|Wow! $6,000 to put a bunch of pretty tiles on an irrigation ditch. They have another one like this on 13th Street near the railroad tracks. I wonder if it also cost $6,000? When your spending other peoples money there is no limit to the number of ways you can squander and waste thousands of dollars.|
Tempe residents embrace new public-art project
While a proposed piece of Phoenix public art prompted controversy, Tempe's newest addition to its public-art collection was unveiled to applause.
Success in these matters, it would appear, may lie partly in the saying "less is more."
The $2.4 million Phoenix sculpture will be suspended 55 feet above a downtown park, while the new Tempe piece cost $6,000 and is at ground level.
The Phoenix piece by Boston-area artist Janet Echelman will be a 100-foot-wide, 65-foot-tall netting sculpture that will be suspended among three steel towers. The project is designed to show the wind in motion and create dappled shade in Civic Space park.
The Tempe piece is a neighborhood-beautification project designed to put place mosaic designs on two irrigation standpipes in the Mitchell Park East neighborhood, a few blocks west of downtown. Maple Ash neighbors decorated two standpipes, which protect irrigation controls, with art that recounts community aesthetics and history.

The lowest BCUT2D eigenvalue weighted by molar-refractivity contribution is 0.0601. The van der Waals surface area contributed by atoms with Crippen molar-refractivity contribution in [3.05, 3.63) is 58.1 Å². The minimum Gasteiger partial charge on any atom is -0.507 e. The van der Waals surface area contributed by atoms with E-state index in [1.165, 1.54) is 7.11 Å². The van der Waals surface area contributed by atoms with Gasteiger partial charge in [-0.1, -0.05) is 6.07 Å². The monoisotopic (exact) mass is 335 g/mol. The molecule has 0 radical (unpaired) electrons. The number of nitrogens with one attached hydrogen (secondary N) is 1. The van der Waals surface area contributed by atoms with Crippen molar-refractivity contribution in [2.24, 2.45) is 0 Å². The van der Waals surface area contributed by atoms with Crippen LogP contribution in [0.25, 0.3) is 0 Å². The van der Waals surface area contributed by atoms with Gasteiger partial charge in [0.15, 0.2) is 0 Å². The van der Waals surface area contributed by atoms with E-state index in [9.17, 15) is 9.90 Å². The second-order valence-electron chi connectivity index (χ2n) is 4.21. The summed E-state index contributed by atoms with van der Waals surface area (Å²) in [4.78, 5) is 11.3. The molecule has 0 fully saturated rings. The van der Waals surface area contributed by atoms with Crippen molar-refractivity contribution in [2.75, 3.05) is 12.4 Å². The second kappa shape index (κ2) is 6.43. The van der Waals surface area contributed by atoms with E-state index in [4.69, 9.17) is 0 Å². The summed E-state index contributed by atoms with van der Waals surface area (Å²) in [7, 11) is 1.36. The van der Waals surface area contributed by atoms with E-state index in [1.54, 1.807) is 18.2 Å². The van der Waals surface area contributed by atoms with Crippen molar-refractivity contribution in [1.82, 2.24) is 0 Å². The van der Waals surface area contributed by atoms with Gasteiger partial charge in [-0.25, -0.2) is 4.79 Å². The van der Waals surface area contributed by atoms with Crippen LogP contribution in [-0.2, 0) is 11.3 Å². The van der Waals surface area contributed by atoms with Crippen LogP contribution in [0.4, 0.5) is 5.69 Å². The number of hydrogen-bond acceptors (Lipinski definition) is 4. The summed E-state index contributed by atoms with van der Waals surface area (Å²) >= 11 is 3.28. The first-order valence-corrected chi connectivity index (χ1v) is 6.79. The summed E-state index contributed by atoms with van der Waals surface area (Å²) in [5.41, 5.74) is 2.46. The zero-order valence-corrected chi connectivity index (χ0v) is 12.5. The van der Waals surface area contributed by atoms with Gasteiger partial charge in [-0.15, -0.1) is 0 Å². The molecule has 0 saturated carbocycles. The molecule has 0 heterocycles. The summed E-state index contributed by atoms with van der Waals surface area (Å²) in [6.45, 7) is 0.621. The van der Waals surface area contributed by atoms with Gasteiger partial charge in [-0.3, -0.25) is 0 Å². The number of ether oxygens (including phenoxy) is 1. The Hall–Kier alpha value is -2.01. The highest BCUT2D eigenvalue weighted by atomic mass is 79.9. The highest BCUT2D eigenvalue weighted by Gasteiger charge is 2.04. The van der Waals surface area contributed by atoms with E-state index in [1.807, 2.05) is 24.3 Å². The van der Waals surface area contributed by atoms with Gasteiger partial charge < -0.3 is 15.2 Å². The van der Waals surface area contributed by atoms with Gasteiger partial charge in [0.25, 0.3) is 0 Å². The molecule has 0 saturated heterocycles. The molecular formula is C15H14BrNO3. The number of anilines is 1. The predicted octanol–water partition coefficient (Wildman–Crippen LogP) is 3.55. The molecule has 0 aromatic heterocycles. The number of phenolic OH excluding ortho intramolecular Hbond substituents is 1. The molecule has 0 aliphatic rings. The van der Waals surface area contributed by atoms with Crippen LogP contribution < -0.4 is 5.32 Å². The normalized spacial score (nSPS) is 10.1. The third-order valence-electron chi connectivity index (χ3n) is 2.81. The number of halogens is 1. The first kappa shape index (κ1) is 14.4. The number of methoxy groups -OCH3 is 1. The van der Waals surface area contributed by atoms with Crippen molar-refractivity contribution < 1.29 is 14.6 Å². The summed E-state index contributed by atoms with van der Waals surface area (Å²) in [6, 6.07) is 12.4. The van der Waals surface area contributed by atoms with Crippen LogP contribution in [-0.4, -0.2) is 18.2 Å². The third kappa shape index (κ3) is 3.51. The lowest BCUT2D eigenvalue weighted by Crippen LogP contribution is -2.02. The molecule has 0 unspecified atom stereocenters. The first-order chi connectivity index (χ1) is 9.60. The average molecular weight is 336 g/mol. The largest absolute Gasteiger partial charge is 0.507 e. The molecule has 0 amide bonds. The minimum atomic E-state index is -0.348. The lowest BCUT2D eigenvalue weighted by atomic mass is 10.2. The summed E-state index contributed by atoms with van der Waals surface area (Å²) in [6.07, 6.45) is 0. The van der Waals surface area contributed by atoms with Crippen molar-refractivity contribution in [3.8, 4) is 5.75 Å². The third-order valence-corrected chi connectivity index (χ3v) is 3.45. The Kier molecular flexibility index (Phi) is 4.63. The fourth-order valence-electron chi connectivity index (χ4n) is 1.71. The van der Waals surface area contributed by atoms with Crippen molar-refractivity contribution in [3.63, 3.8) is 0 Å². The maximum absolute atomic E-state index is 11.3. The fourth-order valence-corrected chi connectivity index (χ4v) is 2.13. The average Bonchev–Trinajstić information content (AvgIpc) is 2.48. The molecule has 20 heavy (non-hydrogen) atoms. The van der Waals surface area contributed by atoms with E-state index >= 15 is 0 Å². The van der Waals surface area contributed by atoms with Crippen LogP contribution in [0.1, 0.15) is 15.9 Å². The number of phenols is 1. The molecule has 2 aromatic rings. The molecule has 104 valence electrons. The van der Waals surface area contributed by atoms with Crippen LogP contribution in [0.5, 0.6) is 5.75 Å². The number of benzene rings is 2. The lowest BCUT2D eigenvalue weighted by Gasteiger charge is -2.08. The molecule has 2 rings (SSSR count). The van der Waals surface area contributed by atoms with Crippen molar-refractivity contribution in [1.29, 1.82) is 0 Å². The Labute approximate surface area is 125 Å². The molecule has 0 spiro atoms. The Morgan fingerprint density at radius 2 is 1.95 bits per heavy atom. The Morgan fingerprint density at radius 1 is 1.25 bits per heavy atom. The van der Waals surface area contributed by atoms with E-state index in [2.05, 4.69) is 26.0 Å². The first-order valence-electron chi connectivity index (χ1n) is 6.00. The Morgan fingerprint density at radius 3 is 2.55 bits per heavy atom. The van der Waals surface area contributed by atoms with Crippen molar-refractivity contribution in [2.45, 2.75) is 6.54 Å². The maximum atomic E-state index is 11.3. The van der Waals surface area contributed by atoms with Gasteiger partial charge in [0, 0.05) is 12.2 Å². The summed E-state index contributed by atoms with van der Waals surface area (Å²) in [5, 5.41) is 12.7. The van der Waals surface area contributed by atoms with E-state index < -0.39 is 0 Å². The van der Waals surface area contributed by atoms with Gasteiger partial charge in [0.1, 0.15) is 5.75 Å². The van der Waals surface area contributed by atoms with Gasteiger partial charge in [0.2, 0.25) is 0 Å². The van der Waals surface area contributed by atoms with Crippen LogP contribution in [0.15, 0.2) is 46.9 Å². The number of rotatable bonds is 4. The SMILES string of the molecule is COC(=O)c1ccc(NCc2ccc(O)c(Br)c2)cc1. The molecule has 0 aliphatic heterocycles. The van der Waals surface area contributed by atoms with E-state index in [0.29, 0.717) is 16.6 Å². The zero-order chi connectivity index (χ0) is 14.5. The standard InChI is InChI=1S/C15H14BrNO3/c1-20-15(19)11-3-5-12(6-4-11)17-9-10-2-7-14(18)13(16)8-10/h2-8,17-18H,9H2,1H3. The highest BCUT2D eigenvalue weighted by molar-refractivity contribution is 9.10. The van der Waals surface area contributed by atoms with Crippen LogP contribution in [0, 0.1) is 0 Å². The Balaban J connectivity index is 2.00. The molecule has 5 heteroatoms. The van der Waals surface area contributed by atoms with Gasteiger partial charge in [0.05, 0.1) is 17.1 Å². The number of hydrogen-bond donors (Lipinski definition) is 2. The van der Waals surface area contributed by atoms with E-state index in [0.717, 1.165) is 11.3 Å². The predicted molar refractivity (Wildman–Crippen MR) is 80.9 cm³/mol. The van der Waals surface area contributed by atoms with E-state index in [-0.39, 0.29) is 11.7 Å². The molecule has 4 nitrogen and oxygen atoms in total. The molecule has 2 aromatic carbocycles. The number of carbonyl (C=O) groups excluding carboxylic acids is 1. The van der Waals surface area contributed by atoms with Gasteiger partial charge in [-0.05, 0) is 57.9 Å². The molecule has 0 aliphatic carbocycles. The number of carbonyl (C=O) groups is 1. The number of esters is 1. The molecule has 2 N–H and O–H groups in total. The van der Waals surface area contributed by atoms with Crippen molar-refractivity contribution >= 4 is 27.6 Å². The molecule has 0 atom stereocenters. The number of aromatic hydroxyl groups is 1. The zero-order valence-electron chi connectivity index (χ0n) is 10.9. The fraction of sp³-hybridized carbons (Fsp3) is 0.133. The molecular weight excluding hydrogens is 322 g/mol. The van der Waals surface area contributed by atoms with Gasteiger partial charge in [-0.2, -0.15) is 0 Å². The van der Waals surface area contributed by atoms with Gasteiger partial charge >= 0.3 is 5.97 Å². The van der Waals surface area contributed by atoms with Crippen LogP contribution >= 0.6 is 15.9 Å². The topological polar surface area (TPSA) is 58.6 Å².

"The neighbors initiated the project, made a grant proposal to the city, chose the artist, met with city boards and saw it through themselves," said Tempe public-art administrator Elizabeth Lagman. "It's what the people who live around it wanted, so there just is no controversy."
Linda Knutson, chairwoman of the Mitchell Park East Neighborhood Association, said involving as many people as possible in the process of choosing the art and the artist ensured widespread acceptance of the project. It also was "another step in bringing back this neighborhood."
"This neighborhood needed some help, and these art pieces show how much we care about our neighborhood," Knutson said.
Knutson and fellow neighbors also chose an artist with long experience in creating public art that would be unifying.
Joan Baron of Scottsdale has created a dozen works of public art in the Valley, and as is her practice, worked with neighbors to develop ideas.
"Irrigation has made that part of Tempe very lush, and so the area has a large and wonderfully diverse bird population," Baron said. "So we chose birds as a theme . . . and everyone seems pretty happy with that."
And making people happy and improving good feelings in a neighborhood is what public art is all about, Baron said.
"Good public art brings visual poetry to an area and makes people feel good," Baron said. "And when they feel good, they want to do good."
Baron said she is pleased with the positive response to her work. As for the Phoenix project, she has sympathy for the artist.
"The city should do everything in its power to make sure this piece is installed," Baron said. "The work is significant and would be a major contribution to the public-art collection of Phoenix. People shouldn't be afraid of it, but welcome it."
Tempe Center for the Arts
Tempe Cesspool for the Arts